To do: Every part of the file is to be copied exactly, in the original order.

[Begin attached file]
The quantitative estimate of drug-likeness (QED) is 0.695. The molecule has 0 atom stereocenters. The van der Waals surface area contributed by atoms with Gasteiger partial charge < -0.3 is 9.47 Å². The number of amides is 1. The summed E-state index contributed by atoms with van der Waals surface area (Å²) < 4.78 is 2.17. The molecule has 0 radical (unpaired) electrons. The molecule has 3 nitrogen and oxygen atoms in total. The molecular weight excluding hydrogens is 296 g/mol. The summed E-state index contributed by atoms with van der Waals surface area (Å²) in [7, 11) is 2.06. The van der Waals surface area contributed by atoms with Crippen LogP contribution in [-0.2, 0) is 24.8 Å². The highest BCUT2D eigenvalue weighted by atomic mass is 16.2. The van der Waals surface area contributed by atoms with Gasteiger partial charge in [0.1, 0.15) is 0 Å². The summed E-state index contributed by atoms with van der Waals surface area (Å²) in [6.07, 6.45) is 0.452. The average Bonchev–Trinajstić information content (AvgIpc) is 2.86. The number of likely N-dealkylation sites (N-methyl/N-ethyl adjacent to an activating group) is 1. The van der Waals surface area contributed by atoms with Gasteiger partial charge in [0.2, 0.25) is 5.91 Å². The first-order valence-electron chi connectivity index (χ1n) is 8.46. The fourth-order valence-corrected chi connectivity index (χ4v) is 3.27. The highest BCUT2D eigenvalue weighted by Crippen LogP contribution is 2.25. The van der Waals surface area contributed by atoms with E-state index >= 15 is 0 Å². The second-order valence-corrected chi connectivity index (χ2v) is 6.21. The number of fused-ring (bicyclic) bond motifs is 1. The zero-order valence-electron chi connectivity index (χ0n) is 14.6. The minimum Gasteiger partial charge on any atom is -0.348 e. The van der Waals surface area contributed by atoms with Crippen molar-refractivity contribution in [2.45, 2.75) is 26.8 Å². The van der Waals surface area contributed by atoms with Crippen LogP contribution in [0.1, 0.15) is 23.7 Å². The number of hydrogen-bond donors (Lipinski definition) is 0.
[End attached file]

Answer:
The quantitative estimate of drug-likeness (QED) is 0.695. The molecule has 0 atom stereocenters. The van der Waals surface area contributed by atoms with Gasteiger partial charge < -0.3 is 9.47 Å². The number of amides is 1. The summed E-state index contributed by atoms with van der Waals surface area (Å²) < 4.78 is 2.17. The molecule has 0 radical (unpaired) electrons. The molecule has 3 nitrogen and oxygen atoms in total. The molecular weight excluding hydrogens is 296 g/mol. The summed E-state index contributed by atoms with van der Waals surface area (Å²) in [7, 11) is 2.06. The van der Waals surface area contributed by atoms with Crippen LogP contribution in [-0.2, 0) is 24.8 Å². The highest BCUT2D eigenvalue weighted by atomic mass is 16.2. The van der Waals surface area contributed by atoms with Gasteiger partial charge in [0.1, 0.15) is 0 Å². The summed E-state index contributed by atoms with van der Waals surface area (Å²) in [6.07, 6.45) is 0.452. The average Bonchev–Trinajstić information content (AvgIpc) is 2.86. The number of likely N-dealkylation sites (N-methyl/N-ethyl adjacent to an activating group) is 1. The van der Waals surface area contributed by atoms with Gasteiger partial charge in [0.2, 0.25) is 5.91 Å². The first-order valence-electron chi connectivity index (χ1n) is 8.46. The fourth-order valence-corrected chi connectivity index (χ4v) is 3.27. The highest BCUT2D eigenvalue weighted by Crippen LogP contribution is 2.25. The van der Waals surface area contributed by atoms with E-state index >= 15 is 0 Å². The second-order valence-corrected chi connectivity index (χ2v) is 6.21. The number of fused-ring (bicyclic) bond motifs is 1. The zero-order valence-electron chi connectivity index (χ0n) is 14.6. The minimum Gasteiger partial charge on any atom is -0.348 e. The van der Waals surface area contributed by atoms with Crippen molar-refractivity contribution in [2.45, 2.75) is 26.8 Å². The van der Waals surface area contributed by atoms with Crippen LogP contribution in [0.1, 0.15) is 23.7 Å². The number of hydrogen-bond donors (Lipinski definition) is 0.